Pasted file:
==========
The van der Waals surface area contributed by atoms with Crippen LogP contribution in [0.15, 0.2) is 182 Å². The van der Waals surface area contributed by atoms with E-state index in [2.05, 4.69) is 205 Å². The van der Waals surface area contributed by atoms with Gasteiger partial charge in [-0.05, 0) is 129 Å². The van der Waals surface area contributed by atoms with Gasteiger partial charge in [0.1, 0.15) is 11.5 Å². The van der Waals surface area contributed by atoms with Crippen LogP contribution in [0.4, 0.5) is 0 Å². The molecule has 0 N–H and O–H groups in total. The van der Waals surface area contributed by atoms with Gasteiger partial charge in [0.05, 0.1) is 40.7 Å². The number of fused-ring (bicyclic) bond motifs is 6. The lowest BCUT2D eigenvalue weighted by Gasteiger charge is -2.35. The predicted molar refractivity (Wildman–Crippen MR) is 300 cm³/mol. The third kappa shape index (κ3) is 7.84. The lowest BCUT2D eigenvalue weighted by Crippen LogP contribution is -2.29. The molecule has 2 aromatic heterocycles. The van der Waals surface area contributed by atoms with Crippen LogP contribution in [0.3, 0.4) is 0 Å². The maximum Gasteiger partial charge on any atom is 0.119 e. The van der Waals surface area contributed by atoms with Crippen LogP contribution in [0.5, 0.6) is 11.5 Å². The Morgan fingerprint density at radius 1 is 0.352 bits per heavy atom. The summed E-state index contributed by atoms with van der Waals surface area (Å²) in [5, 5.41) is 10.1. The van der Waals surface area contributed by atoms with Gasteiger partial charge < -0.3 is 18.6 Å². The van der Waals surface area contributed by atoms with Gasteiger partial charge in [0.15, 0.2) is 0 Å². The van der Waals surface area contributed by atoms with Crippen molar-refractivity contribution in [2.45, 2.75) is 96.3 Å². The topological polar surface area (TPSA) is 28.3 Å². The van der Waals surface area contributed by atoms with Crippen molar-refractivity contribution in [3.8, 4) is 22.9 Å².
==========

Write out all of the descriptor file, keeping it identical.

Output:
The van der Waals surface area contributed by atoms with Crippen LogP contribution in [0.15, 0.2) is 182 Å². The van der Waals surface area contributed by atoms with E-state index in [2.05, 4.69) is 205 Å². The van der Waals surface area contributed by atoms with Gasteiger partial charge in [-0.05, 0) is 129 Å². The van der Waals surface area contributed by atoms with Gasteiger partial charge in [0.1, 0.15) is 11.5 Å². The van der Waals surface area contributed by atoms with Crippen LogP contribution in [0.4, 0.5) is 0 Å². The molecule has 0 N–H and O–H groups in total. The van der Waals surface area contributed by atoms with Gasteiger partial charge in [0.05, 0.1) is 40.7 Å². The number of fused-ring (bicyclic) bond motifs is 6. The lowest BCUT2D eigenvalue weighted by Gasteiger charge is -2.35. The predicted molar refractivity (Wildman–Crippen MR) is 300 cm³/mol. The third kappa shape index (κ3) is 7.84. The lowest BCUT2D eigenvalue weighted by Crippen LogP contribution is -2.29. The molecule has 2 aromatic heterocycles. The van der Waals surface area contributed by atoms with Crippen LogP contribution in [0.3, 0.4) is 0 Å². The maximum Gasteiger partial charge on any atom is 0.119 e. The van der Waals surface area contributed by atoms with Crippen LogP contribution in [0.5, 0.6) is 11.5 Å². The Morgan fingerprint density at radius 1 is 0.352 bits per heavy atom. The summed E-state index contributed by atoms with van der Waals surface area (Å²) in [5, 5.41) is 10.1. The van der Waals surface area contributed by atoms with Gasteiger partial charge < -0.3 is 18.6 Å². The van der Waals surface area contributed by atoms with Gasteiger partial charge in [0.15, 0.2) is 0 Å². The van der Waals surface area contributed by atoms with Crippen molar-refractivity contribution in [2.45, 2.75) is 96.3 Å². The topological polar surface area (TPSA) is 28.3 Å². The van der Waals surface area contributed by atoms with Crippen molar-refractivity contribution in [3.8, 4) is 22.9 Å².